In A Canticle for Mr. Leibowitz, what is the Walter M. Miller's position on progressivism?
This is a fascinating question, as this novel presents us with a nightmare dystopian future that has already reduced mankind to almost nothing thanks to a nuclear war. In this future, the ignorance and evil of mankind again triggers an even worse holocaust that threatens to wipe humans off of the face of the earth completely. The question that lurks beneath the benign pages of this work is whether we as a race have the necessary wisdom to survive our technological sophistication.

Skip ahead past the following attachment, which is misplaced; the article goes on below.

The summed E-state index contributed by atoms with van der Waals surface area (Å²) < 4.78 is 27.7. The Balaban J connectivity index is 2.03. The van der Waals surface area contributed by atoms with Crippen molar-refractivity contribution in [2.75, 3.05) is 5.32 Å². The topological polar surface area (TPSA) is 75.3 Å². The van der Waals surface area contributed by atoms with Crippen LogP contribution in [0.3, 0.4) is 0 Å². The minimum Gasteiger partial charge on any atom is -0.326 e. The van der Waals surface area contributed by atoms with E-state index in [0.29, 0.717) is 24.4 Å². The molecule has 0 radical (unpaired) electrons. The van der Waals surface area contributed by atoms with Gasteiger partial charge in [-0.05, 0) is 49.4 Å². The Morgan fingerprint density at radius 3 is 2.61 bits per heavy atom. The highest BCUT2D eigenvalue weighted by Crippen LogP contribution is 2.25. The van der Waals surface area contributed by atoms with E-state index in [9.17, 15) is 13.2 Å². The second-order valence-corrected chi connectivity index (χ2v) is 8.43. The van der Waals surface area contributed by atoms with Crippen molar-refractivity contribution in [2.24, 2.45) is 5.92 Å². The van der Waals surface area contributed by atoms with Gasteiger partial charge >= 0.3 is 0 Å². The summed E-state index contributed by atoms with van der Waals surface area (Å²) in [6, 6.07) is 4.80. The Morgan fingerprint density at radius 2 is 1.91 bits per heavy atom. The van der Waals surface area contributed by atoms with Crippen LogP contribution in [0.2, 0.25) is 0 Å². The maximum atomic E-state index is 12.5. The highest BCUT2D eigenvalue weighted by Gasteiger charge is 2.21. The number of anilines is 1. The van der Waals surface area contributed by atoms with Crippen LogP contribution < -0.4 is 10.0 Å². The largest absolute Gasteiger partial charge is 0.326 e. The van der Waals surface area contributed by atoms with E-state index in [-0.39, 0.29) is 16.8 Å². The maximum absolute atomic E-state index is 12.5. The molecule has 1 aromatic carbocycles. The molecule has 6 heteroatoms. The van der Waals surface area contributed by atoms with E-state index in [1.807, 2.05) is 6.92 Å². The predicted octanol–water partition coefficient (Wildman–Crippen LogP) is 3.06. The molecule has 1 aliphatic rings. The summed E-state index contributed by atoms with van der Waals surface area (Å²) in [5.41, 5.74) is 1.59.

It is interesting however that Miller never once in this work lays the blame for the disaster on technology. He states that tools and the human knowledge that created them are in themselves neutral objects without an innate leaning towards either good or bad ends. However, his key focus is not on progressivism per se, but rather what we as humans do with these tools and how we use them. It is only us and what we do with the immense power and responsibility that new forms of technology give us that can be considered to be "good" or "evil." Miller fears that there is something about mankind that innately suggests we will only use technology in a bad and evil fashion to endanger the existence of mankind. When we think of the historical context of this novel and the way it was written during the Cold War, the parallels become very clear and obvious.